“Mardan’s Mark” by Kathrese McKee
Mardan’s Mark Series Book One
Review ecopy source: The author
My rating: 3 out of 5 Stars
About the Book:
Death is not their deepest fear.
Abducted by pirates and taken behind enemy lines across the Great Gulf, Princess Srilani is determined to save her sisters and younger brother, the crown prince, from captivity.
She convinces their caretaker, Aldan, and his brother slaves to share the perilous journey home. This ragtag group of unlikely heroes sets out on a quest—pursued by cutthroat pirates, merciless priests, and marauding soldiers—to return the heir to his kingdom before war breaks out.
In this epic adventure fantasy, Srilani and Aldan risk everything to save a prince and a nation, discovering along the way that death is not their deepest fear.
Hmm…I am quite torn about this book. On one hand, the adventure was fantastic. On the other hand, the spiritual aspect of this book caused great concern for me. If it weren’t for that, I would’ve really adored this book. It was terrifically written, the plot engaging, and the characters very like-able, my favourite being Sam. I know most people loved Aldan as the main male character, but for me, while Aldan was okay, I really liked Sam. I liked Rene’ too until a certain scene came about.
I really appreciate the lack of stress in this book – let me explain. Most adventure/fantasy novels put you through a great deal of stress with lots of scenes that just have you on the brink of a breakdown (haha!), and this book had just the right amount of ‘dangerous’ scenes that had you frightened, but not so much that you were stressed for a long time. I really was glad of that! I don’t like being stressed out when reading. :D
However, concerning the spiritual aspects… There was a scene where some of the characters were administering help to a dying person – I assumed they were going to pray over the person, which I agree with – God is our Healer – but they began chanting and that’s what healed the woman. It was a very strange, and discomfiting scene in my opinion. And that wasn’t all – the whole ‘feeling’ of their relationship with God – El as He was referred to in the book – was not Holy to me. It made me very wary.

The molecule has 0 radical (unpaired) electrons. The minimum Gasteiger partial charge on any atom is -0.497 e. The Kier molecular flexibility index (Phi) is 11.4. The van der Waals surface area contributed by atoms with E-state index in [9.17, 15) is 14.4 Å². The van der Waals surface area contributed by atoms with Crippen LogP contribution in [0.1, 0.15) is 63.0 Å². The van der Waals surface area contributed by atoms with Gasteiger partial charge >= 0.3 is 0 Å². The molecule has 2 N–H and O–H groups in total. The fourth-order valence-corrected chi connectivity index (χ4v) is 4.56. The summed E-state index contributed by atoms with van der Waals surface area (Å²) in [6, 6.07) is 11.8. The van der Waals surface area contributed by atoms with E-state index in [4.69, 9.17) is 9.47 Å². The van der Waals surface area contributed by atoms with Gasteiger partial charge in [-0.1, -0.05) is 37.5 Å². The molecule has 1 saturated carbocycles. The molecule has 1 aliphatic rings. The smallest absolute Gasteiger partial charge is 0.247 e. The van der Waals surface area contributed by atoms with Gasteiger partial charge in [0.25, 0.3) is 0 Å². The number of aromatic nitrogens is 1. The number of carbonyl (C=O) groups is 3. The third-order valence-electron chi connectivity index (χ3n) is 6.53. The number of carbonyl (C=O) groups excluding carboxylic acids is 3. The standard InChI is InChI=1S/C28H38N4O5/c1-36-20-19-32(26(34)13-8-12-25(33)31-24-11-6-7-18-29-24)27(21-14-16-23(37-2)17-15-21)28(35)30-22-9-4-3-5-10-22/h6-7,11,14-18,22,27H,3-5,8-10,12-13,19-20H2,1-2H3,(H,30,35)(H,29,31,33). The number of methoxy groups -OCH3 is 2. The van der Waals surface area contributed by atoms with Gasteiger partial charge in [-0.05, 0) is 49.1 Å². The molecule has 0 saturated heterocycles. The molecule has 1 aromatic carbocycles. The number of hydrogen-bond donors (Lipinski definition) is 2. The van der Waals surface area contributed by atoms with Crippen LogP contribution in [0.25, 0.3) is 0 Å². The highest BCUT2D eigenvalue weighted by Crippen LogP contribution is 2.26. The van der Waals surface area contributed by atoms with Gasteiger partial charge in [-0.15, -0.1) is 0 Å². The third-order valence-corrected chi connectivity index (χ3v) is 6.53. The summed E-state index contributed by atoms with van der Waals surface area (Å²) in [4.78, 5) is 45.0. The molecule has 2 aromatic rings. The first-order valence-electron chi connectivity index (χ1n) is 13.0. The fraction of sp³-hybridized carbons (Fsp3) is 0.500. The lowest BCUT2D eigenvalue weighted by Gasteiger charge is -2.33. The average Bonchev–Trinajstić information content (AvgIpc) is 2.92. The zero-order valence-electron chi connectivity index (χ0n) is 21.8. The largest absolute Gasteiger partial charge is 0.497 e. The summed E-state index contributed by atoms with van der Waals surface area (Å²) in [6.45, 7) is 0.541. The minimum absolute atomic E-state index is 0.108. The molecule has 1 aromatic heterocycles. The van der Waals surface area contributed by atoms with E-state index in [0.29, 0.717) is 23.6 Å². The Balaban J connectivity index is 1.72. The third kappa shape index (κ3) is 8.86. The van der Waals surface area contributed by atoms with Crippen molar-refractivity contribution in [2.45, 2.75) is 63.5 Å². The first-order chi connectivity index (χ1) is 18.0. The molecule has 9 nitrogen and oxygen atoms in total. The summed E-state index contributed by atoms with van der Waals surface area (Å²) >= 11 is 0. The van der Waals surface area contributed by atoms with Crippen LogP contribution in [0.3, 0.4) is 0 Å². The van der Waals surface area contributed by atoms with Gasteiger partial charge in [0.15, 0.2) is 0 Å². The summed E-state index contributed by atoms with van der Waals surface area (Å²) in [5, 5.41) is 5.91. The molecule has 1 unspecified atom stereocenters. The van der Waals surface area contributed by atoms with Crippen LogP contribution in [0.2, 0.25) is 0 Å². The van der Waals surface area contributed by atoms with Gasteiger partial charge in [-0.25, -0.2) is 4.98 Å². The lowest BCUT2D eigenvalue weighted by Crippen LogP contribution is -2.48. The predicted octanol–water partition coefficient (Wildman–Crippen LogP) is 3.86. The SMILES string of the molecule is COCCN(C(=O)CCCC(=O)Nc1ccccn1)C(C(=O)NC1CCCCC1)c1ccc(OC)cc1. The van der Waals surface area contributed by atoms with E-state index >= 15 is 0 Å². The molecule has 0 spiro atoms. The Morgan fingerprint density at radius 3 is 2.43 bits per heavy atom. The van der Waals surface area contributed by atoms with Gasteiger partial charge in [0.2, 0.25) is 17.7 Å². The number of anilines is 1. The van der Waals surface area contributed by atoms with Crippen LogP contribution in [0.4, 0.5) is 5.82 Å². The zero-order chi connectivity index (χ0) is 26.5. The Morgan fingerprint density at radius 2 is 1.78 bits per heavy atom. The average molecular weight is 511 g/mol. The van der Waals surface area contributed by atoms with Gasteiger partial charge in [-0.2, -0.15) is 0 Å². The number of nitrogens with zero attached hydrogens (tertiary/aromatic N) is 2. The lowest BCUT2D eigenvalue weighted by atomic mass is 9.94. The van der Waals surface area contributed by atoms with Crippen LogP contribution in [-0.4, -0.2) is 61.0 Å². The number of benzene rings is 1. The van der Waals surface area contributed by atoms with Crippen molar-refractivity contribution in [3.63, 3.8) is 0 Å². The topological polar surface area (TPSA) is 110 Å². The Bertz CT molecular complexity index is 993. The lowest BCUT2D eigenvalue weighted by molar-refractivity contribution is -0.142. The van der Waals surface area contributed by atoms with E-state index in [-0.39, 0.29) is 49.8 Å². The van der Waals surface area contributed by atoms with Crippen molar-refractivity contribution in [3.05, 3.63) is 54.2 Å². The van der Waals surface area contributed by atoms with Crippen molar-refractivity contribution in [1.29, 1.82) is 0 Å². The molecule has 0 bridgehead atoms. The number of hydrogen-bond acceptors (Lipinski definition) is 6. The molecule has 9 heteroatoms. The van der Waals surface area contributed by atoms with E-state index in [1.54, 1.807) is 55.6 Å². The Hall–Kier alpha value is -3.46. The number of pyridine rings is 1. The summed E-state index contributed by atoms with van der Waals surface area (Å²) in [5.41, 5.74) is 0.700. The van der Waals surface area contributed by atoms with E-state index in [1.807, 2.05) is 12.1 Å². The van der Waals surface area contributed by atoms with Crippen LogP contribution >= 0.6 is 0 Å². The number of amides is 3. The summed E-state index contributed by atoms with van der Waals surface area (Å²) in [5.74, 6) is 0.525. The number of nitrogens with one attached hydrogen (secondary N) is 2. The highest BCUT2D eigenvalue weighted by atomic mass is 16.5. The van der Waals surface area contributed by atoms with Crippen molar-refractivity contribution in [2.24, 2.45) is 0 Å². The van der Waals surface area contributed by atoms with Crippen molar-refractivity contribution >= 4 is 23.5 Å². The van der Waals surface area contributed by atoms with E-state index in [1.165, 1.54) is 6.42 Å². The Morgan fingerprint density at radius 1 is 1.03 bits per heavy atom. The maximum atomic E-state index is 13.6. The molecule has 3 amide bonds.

The abundant references to Sol, or the Sun, was also very concerning to me. They even prayed towards the sun, which the Bible tells us not to do. Afterwards, the character doing this said to another “We worship El, the Creator of Sol” – but then you wouldn’t pray towards the Sun, or bow your face to it, which they did. Sol was mentioned much too much to just be a passing remark of the sun being a light in the day. It also made me very uncomfortable.
There wasn’t a great deal of respect shown to El either – they used sentences that I would normally think were a curse word – “For the love of —” was used frequently, and that isn’t respectful in my opinion.
So, you can see why I’m torn. Had it not had these spiritual aspects, I would’ve completely loved the book. And I did enjoy it, it just has great concerns for me as well.
I’m not sure I’ll read the next one, Healer’s Curse, because of the emphasis they put on Healers having “the gift”. Only God is the Healer, not people.
*I received a complimentary ecopy of this book from the author in exchange for my honest review which I have given.